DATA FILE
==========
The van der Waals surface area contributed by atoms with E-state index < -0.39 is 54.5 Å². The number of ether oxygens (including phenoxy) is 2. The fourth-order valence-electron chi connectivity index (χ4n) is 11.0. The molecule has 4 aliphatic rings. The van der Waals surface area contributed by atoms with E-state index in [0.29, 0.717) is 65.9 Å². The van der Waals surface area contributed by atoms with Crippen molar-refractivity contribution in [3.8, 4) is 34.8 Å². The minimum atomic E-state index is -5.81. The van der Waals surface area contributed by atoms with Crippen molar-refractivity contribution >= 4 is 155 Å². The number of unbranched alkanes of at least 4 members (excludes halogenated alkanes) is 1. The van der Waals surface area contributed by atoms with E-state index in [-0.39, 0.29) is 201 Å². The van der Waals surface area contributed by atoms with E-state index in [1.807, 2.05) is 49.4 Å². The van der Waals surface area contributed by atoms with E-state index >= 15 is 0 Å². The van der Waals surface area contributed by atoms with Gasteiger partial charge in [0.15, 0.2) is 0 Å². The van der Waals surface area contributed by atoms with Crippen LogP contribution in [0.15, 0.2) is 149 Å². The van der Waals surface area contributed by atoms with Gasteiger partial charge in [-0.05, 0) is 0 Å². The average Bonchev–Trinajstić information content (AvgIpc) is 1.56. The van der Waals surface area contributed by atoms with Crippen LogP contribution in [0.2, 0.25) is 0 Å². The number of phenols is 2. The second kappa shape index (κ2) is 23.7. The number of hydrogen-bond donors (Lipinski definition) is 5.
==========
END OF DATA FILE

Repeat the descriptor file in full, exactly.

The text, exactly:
The van der Waals surface area contributed by atoms with E-state index < -0.39 is 54.5 Å². The number of ether oxygens (including phenoxy) is 2. The fourth-order valence-electron chi connectivity index (χ4n) is 11.0. The molecule has 4 aliphatic rings. The van der Waals surface area contributed by atoms with E-state index in [0.29, 0.717) is 65.9 Å². The van der Waals surface area contributed by atoms with Crippen molar-refractivity contribution in [3.8, 4) is 34.8 Å². The minimum atomic E-state index is -5.81. The van der Waals surface area contributed by atoms with Crippen molar-refractivity contribution >= 4 is 155 Å². The number of unbranched alkanes of at least 4 members (excludes halogenated alkanes) is 1. The van der Waals surface area contributed by atoms with E-state index in [-0.39, 0.29) is 201 Å². The van der Waals surface area contributed by atoms with E-state index in [1.807, 2.05) is 49.4 Å². The van der Waals surface area contributed by atoms with E-state index >= 15 is 0 Å². The van der Waals surface area contributed by atoms with Gasteiger partial charge in [0.15, 0.2) is 0 Å². The van der Waals surface area contributed by atoms with Crippen LogP contribution in [0.15, 0.2) is 149 Å². The van der Waals surface area contributed by atoms with Gasteiger partial charge in [-0.05, 0) is 0 Å². The average Bonchev–Trinajstić information content (AvgIpc) is 1.56. The van der Waals surface area contributed by atoms with Crippen LogP contribution in [0.2, 0.25) is 0 Å². The number of phenols is 2. The second kappa shape index (κ2) is 23.7. The number of hydrogen-bond donors (Lipinski definition) is 5.